How to maximise your chances of success in India

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Author: Eric Fergusson, Director of Retail Services, eCommera

eCommerce is growing at an unprecedented rate in India.

Although only 3.14% of retail sales in India are made online currently, this is growing rapidly – at a rate of 113% between 2014 and 2015. This is down to a combination of government initiatives to grow the eCommerce space, increased internet penetration, huge growth in smartphone ownership, and the evolution of new payment methods.

 

As a result, India is set to become the fifth-largest consumer market by 2025, making it an attractive option for international expansion, but one that is not without challenges.

 

So, what do retailers need to consider in order to maximise their chances of success in India?

 

Cross-Border eCommerce with India

1) Work with a local partner
Most international retailers enter the Indian market by establishing a physical presence, as well as through one or more of the popular marketplaces, the biggest of which are Flipkart, Amazon, Snapdeal and Paytm. It is vital to note that international multi-brand retailers can only establish an eCommerce presence in India in conjunction with a local partner – through either a franchising arrangement or a joint-venture – due to the foreign direct investment regulation. Without a partner, they can only set up a non-transactional site for brand-awareness purposes.

 

2) Prioritise mobile
39% of Indian households own a smartphone, compared with only 4% who own a laptop. As a result, m-commerce is particularly popular, and it’s vital to offer a mobile app in order to succeed with Indian consumers. The majority of online sales are made through a mobile app, with the most popular being Amazon and Flipkart – almost every Indian smartphone-owner has these two apps their phone.

 

3) Carefully consider which payment methods to offer
Traditionally, cash-on-delivery is the most popular payment method in India, with around half of all payments still being made in cash. Indian shoppers are used to being able to try on items before committing to the purchase, and cash-on-delivery means they can return items immediately without having to wait for a refund. Card-swipe on delivery is also gaining traction, and new payment methods such as Paytm and mobile wallets are slowly gaining popularity, due by the explosive growth of mobile internet.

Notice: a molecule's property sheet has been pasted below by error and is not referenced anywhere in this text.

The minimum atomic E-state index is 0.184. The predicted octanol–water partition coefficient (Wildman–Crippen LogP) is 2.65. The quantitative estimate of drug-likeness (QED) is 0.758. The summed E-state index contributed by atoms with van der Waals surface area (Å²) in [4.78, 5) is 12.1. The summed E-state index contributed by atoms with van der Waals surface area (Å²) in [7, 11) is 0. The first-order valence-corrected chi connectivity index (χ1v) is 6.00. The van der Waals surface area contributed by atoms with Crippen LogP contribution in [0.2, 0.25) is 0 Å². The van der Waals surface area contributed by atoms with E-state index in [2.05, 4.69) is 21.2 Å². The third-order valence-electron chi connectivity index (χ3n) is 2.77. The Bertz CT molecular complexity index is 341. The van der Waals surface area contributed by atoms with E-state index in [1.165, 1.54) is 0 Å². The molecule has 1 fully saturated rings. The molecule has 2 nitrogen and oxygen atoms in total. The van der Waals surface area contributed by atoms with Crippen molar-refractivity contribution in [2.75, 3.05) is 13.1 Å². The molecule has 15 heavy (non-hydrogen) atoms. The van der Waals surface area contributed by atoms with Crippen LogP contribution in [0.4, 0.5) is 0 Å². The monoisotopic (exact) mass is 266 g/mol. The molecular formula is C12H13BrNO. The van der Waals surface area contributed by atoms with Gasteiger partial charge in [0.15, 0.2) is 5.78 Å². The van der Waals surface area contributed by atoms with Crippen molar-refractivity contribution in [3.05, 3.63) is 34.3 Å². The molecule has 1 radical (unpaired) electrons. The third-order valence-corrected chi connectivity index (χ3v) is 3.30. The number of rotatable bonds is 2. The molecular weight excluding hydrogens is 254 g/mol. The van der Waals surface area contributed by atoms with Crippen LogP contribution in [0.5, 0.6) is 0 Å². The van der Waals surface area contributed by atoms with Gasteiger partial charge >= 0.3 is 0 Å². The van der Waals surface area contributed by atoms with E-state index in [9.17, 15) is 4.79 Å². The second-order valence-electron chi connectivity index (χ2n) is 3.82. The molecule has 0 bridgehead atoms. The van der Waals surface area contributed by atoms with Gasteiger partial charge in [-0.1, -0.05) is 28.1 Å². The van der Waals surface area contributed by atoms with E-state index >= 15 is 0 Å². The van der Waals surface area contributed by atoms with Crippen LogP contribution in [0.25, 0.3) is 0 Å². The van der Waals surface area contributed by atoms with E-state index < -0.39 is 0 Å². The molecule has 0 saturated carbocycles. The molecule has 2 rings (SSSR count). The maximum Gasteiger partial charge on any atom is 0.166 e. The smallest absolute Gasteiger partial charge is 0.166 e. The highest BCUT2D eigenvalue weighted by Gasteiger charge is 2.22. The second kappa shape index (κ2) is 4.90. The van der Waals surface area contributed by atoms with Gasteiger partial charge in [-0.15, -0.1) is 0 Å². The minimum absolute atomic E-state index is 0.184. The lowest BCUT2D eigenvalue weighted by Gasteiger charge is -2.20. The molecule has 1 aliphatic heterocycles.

4) Offer free delivery
In India, delivery is generally free and can take up to ten days, although most retailers deliver within four to seven days. Some shoppers may be willing to pay up to 100 rupees (£1.20) for 24-hour delivery for exclusive products, but most consumers will prioritise free over fast delivery. The majority of large retailers have their own logistics companies, but third-party logistics service providers such as Blue Dart Logistics are slowly starting to enter the eCommerce space.

 

5) Don’t treat India like a European market
Remember that the Indian market is very different from any European market, so it requires a tailored approach. This is why working with a local partner to understand the market, its regulations and consumer expectations is vital. In particular, Indian consumers are extremely cost-conscious, favouring price over the latest trends, so offering carefully considered promotions and discounts is key to success.

 

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